You know, both times and I’ve been and looking back, you know, 22 years doing this personal relationships it did come at the cost and the expense of personal relationships, whether it be friends, even family, a girlfriend, wife. So I think you know if, if you’re going to be married doing this kind of thing, your spouse or your girlfriends got to be bought in with you. They got to be on the bus with you, the bus with you, because it’s really really, really challenging to try to get a business going from scratch when you’ve got a partner who’s not on board with you. In fact, it’s probably going to come at a price, and that’s what I’ve experienced and a lot of people don’t want to talk about that candidly, but that’s the way I experienced it getting two businesses going from scratch that it came at the expense of personal relationship.
Nicola
Host
05:51
I think that’s kind of something that kind of stuck out to us when we saw your pitch to join the podcast is that you were pretty candid because we kind of got hooked in with your story about the T-shirt guy. Yeah, the T-shirt guy At least that poor child’s heart and we had some commentary about that. So if anyone’s watching the YouTube video today, Gina has some amazing set changes here?
Gina
Host
06:23
Yes, I have a few planned.
Nicola
Host
06:26
And just for those that can’t see the shirt because they’re listening what does the shirt say?
Gina
Host
06:31
there it says stop having sex with broke men.
Bryan
Guest
06:36
It’s a good tip.
Gina
Host
06:38
It is a good tip.
Bryan
Guest
06:39
It’s a hot take.
Gina
Host
06:43
I am no longer doing that, so I guess my shirt worked Anyway. So tell us why I have crazy shirts on today.
Bryan
Guest
06:55
Well, we were talking about toxic workplaces and how toxicity kind of grows and manifests itself in the workplace. And I’ve dealt with that several times building two companies. And one thing I have found is, as the founder, as the chief, as the CEO, as the manager, whatever hat you want to wear, you get exactly the culture you deserve. You get exactly the level of toxicity you deserve, because it really reflects you. It reflects you as the founder, it reflects you as the CEO, as the president, and I’ve had to reconcile that several times that there’s been times where I’ve driven to the office and I’m sure every founder, every entrepreneur can relate to this driving to the office and you’re just thinking to yourself God, how can I get through another day with this group of bastards? How can I get through another day with all of these assholes?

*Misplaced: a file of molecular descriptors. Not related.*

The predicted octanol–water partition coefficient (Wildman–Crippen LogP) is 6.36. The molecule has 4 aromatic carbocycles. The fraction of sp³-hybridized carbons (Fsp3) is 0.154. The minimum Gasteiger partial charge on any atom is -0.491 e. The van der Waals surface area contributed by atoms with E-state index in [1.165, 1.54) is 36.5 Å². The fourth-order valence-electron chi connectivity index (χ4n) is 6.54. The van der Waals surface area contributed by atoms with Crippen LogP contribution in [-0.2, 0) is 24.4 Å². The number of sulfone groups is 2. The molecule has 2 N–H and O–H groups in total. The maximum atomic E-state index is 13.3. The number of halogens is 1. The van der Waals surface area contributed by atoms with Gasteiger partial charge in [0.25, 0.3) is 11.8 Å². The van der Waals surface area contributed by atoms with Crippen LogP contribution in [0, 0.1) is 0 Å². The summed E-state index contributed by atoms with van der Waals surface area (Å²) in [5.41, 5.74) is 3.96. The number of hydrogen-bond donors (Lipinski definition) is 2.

Nicola
Host
08:02
What have I done in my life where I’m surrounded by assholes, Right?
Bryan
Guest
08:06
exactly Is this karma.
Gina
Host
08:07
Is it karma? What is?
Bryan
Guest
08:09
it, and you just have to go through a self-reflection period and realize that you built this, this is a reflection of you, this is your creation. This is conversations I’ve had with myself, and that you realize that the toxicity in the workplace, the culture, whatever you want to call it sucks because you’ve let it get there, and so it’s like death by a thousand cuts. And, as the founder, it’s your job to protect, preserve and to create the level of the culture you want in your business and the level of toxicity that you’re wanting to tolerate. And I’ve dealt with hundreds of examples of playing whack-a-mole and trying to protect culture in my business, one of which is attire, is dress code is what people wear around the office, and there’s been several examples of that, but one that comes to mind.
09:16